The relationship between SANZAAR’s four member nations remains strong despite the recent rescheduling controversy that put the future of the 2021 Rugby Championship in doubt.
That’s according to South AfricaRugby president Mark Alexander, who has denied suggestions of a rift between the unions following New Zealand ’s decision to withdraw from the original schedule.
The All Blacks announced they would not travel to Perth as planned amid a rise in Covid-19 cases in both New Zealand and Australia, postponing their Bledisloe Cup clash with the Wallabies on August 28.
New Zealand Rugby also announced the country would not host two games against South Africa as scheduled later in the tournament, citing uncertainty over when their players could return home.
SANZAAR has since rejigged the schedule so that the rearranged Round 2 clash between New Zealand and Australia will take place at the Optus Stadium in Perth on Sunday, September 5.
Those two teams will then continue on to join South Africa and Argentina in Queensland, where the last four rounds of the 2021 Rugby Championship will be completed.
Alexander—who has served as SA Rugby president since 2016—insisted the debacle has not driven a wedge between SANZAAR’s members, though they do still “fight like hell” on occasion.
"We don't take every argument as a rift. We have bigger battles that we fight in the boardroom,” he said.
"We have local arguments here, but that doesn't mean we're fighting each other. It's like when we have a meeting. We fight like hell in the boardroom, but when the door is open, the fight is over.
"I don't think we should read too much into these things, and the media plays things up and blow things out of proportion.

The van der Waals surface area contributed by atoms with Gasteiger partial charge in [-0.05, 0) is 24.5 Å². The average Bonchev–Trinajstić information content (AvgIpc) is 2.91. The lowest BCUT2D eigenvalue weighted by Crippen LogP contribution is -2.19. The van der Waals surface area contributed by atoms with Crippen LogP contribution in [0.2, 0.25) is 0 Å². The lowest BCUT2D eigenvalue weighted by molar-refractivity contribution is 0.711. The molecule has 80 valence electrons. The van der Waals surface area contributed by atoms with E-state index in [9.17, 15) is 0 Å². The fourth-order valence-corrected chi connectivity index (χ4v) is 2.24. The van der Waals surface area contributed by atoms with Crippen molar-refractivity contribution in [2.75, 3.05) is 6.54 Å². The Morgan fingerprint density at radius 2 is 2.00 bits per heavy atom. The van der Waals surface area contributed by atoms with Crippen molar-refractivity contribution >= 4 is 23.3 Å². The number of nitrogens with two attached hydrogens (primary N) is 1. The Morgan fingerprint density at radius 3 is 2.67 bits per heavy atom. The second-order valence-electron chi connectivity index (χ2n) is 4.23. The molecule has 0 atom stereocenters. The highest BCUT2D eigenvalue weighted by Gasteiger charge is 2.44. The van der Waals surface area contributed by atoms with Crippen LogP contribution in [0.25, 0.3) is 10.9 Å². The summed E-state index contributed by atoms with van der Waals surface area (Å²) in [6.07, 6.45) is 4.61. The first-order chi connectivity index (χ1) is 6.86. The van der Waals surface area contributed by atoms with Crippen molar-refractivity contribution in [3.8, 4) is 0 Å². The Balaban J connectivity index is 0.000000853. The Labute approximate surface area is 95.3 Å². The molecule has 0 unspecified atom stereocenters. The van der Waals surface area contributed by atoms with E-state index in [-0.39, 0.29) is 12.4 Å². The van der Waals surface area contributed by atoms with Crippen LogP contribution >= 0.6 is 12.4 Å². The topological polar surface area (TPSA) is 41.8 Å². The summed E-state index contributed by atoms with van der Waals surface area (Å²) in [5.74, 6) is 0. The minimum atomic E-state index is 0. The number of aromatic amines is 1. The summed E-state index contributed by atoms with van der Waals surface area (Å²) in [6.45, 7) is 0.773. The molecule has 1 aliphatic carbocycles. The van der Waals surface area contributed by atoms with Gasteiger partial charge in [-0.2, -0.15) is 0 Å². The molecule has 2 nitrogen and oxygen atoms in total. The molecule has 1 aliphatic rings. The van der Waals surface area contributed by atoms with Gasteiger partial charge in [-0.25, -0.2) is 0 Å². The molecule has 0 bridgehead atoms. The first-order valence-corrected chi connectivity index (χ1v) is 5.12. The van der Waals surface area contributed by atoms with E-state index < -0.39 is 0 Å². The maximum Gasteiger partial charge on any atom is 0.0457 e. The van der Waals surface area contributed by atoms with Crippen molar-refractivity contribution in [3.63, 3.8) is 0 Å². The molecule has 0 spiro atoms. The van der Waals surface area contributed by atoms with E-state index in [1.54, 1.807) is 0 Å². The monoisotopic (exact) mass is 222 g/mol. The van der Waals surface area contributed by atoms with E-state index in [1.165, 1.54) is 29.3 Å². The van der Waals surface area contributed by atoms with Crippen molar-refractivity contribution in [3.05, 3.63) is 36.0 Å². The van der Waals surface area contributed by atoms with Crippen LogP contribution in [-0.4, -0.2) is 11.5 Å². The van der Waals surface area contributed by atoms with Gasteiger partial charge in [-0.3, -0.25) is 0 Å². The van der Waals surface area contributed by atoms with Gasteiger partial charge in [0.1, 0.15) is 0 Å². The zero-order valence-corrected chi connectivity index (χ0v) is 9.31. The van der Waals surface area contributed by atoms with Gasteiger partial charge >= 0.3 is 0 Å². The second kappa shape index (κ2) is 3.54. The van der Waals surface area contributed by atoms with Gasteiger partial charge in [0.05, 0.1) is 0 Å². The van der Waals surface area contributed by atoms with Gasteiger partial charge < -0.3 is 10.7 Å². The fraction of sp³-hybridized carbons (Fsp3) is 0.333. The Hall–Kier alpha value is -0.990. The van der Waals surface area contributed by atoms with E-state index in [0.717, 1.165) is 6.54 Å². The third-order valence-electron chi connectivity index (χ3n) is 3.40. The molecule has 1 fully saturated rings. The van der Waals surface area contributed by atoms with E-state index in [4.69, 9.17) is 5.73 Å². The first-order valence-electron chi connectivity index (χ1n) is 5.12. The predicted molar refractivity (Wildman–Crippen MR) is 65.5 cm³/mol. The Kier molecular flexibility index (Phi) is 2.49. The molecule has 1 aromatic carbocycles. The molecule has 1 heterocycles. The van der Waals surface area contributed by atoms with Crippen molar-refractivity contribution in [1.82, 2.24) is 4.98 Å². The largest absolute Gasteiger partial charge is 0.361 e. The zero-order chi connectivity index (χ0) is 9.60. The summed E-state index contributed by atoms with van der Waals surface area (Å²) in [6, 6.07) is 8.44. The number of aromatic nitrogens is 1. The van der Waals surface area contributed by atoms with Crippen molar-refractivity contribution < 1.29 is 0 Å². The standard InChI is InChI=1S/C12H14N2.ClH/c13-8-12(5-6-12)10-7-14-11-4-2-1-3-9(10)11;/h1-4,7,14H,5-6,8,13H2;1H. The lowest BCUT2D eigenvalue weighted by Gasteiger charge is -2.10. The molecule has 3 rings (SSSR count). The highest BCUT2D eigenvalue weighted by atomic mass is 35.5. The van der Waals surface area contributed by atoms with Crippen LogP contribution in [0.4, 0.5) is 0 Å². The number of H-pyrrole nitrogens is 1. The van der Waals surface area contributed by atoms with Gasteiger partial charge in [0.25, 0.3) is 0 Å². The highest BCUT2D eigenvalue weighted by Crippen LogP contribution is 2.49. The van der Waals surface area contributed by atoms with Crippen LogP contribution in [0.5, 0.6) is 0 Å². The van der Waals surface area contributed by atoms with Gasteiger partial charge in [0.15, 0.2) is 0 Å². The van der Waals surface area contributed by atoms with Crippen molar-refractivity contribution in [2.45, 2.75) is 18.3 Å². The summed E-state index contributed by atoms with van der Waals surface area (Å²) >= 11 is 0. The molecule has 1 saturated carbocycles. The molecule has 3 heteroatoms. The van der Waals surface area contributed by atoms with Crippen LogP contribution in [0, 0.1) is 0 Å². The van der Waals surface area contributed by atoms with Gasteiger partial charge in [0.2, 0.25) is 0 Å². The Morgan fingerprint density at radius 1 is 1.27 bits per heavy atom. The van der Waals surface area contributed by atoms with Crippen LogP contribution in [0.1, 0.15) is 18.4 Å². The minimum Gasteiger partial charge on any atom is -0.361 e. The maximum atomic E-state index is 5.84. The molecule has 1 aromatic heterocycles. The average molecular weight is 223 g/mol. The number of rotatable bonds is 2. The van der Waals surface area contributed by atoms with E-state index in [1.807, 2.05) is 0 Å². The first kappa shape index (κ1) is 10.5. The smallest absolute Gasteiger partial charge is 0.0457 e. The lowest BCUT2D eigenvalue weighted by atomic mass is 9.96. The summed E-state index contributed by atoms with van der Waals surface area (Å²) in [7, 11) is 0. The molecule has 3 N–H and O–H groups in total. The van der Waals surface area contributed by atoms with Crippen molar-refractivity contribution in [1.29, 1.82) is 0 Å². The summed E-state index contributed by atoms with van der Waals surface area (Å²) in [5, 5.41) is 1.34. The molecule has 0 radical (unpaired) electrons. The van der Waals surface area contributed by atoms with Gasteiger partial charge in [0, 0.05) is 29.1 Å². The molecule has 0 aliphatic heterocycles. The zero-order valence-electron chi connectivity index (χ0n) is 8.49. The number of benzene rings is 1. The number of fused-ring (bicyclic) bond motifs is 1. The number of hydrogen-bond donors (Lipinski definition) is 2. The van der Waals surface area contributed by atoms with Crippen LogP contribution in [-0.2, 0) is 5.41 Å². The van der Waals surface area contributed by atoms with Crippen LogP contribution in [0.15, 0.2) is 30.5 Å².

"There isn't a fight within the SANZAAR structures.”
Australia and New Zealand enjoy a competitive relationship at the best of times, which was stoked after the All Blacks beat the Wallabies twice to retain the Bledisloe Cup this summer.
While the third Test in Perth may be a dead-rubber in that series, it will still play a vital role in determining this year’s Rugby Championship winner.
Rugby Australia chief executive Andy Marinos called it “incredibly disappointing” to have learned of New Zealand’s decision through the media.
Marinos later commented that he wanted it “in writing” that the All Blacks would stick to a rescheduled date, threatening to seek compensation if they did not.
Meanwhile, Wallabies head coach Dave Rennie said he was “bloody angry” with how the matter had been handled by New Zealand Rugby.
Alexander’s comments regarding board activity resemble the mentality of most athletes, with rugby players tending to leave any ill feelings toward one another on the field of play.
That approach doesn’t differ for the southern hemisphere’s shot-callers, it seems, even in the face of such dramatic turns as the one they encountered this past week.
South Africa travelled to Australia on Thursday as incumbent leaders of the Rugby Championship, having defeated Argentina in back-to-back meetings.
New Zealand and Australia will catch up in games played when they face off in Perth, however, with Ian Foster’s All Blacks hoping to reclaim the summit.
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